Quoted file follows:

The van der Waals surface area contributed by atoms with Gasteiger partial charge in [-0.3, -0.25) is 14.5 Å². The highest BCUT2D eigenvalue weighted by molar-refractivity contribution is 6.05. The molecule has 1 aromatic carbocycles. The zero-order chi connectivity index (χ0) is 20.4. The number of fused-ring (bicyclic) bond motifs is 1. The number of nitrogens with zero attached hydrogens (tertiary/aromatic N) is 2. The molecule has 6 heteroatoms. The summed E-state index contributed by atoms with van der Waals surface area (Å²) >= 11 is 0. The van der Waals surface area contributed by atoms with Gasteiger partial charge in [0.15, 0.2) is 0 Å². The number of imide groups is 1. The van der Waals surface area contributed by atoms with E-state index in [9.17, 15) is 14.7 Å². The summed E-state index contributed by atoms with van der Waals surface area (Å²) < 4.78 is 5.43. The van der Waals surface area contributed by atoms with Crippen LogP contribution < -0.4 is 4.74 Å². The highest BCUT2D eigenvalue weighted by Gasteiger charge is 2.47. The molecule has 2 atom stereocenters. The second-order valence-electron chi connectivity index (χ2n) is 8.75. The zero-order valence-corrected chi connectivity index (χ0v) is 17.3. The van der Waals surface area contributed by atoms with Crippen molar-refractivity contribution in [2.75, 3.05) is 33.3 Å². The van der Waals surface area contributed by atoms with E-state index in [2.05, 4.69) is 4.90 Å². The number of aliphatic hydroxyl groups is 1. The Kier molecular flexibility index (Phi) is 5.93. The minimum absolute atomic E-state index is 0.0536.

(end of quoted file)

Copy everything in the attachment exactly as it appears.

The van der Waals surface area contributed by atoms with Gasteiger partial charge in [-0.3, -0.25) is 14.5 Å². The highest BCUT2D eigenvalue weighted by molar-refractivity contribution is 6.05. The molecule has 1 aromatic carbocycles. The zero-order chi connectivity index (χ0) is 20.4. The number of fused-ring (bicyclic) bond motifs is 1. The number of nitrogens with zero attached hydrogens (tertiary/aromatic N) is 2. The molecule has 6 heteroatoms. The summed E-state index contributed by atoms with van der Waals surface area (Å²) >= 11 is 0. The van der Waals surface area contributed by atoms with Gasteiger partial charge in [0.15, 0.2) is 0 Å². The number of imide groups is 1. The van der Waals surface area contributed by atoms with E-state index in [9.17, 15) is 14.7 Å². The summed E-state index contributed by atoms with van der Waals surface area (Å²) < 4.78 is 5.43. The van der Waals surface area contributed by atoms with Crippen LogP contribution < -0.4 is 4.74 Å². The highest BCUT2D eigenvalue weighted by Gasteiger charge is 2.47. The molecule has 2 atom stereocenters. The second-order valence-electron chi connectivity index (χ2n) is 8.75. The zero-order valence-corrected chi connectivity index (χ0v) is 17.3. The van der Waals surface area contributed by atoms with Crippen molar-refractivity contribution in [2.75, 3.05) is 33.3 Å². The van der Waals surface area contributed by atoms with E-state index in [2.05, 4.69) is 4.90 Å². The number of aliphatic hydroxyl groups is 1. The Kier molecular flexibility index (Phi) is 5.93. The minimum absolute atomic E-state index is 0.0536.